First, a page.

The effects of inflammatory activity following surgical intervention can injure pulp tissues; in severe eases it can lead to pulpal complications. With this article, the authors report on the effects of cavity preparation and restoration events and how they can interact together to reduce or increase the severity of pulpal inflammatory activity in 202 restored Class V cavities. Although some inflammatory activity was observed in the absence of bacteria, the severity of pulpal inflammatory activity was increased when cavity restorations became infected. Zinc oxide eugenol and resin-modified glass ionomer cement prevented bacterial microleakage in cavity restorations, with no severe inflammatory activity observed with these materials. Bacteria were observed in cavities restored with enamel bonding resin and adhesive bonded composites and were associated with severe grades of inflammatory activity. The cavity remaining dentin thickness influenced the grade of inflammatory activity. In the absence of infection, the grade of inflammatory activity decreased after 20 weeks post-operatively. In the presence of infection, the grade of pulpal inflammation remained stable until a minimum of 30 weeks had elapsed.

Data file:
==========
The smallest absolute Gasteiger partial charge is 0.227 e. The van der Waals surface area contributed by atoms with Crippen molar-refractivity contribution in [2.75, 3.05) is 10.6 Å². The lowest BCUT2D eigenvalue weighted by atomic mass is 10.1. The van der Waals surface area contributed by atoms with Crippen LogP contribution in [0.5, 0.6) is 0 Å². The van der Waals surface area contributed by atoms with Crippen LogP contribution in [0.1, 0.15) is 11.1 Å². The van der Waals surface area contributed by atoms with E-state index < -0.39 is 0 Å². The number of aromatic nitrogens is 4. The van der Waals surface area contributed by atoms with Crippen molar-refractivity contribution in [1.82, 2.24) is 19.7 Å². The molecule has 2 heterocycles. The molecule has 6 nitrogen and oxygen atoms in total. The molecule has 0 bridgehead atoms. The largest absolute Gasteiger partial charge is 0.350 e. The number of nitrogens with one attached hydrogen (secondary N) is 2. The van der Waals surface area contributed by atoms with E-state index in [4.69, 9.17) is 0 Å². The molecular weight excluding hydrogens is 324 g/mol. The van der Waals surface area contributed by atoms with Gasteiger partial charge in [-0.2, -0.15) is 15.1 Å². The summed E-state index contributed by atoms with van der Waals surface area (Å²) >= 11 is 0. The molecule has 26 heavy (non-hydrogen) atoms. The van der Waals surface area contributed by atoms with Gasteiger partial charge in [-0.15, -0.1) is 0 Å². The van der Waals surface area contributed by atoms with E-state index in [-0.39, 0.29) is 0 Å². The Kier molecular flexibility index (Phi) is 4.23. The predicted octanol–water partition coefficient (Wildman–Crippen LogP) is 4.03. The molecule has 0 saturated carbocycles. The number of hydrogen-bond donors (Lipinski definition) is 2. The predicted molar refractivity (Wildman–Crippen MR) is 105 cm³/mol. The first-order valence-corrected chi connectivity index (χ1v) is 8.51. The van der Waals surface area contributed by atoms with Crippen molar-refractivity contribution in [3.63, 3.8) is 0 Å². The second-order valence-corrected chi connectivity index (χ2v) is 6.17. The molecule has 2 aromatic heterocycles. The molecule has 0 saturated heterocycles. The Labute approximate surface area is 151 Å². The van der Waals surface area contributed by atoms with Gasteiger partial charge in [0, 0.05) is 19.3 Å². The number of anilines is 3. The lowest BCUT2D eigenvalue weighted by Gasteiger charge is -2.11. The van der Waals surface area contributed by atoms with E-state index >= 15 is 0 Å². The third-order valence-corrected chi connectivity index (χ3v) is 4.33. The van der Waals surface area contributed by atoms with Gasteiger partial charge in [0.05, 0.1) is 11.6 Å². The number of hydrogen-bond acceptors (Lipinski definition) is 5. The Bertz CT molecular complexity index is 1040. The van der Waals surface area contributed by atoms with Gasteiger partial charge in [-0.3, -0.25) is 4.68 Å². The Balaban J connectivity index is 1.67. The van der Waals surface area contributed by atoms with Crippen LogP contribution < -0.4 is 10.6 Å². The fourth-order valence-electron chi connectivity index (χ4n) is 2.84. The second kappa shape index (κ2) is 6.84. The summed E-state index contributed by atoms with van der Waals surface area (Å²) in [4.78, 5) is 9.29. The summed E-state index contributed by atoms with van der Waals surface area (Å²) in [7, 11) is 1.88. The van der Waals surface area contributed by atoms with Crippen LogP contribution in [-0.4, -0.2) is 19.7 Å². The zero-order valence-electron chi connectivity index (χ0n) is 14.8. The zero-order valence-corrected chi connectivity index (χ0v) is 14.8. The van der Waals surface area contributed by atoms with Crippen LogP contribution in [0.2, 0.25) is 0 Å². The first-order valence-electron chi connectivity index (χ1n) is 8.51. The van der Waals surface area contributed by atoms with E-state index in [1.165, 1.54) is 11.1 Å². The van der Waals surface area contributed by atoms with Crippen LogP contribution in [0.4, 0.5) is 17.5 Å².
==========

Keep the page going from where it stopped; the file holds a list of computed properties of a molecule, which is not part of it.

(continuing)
|Number of pages||7|
|Publication status||Published - 1 Jan 2001|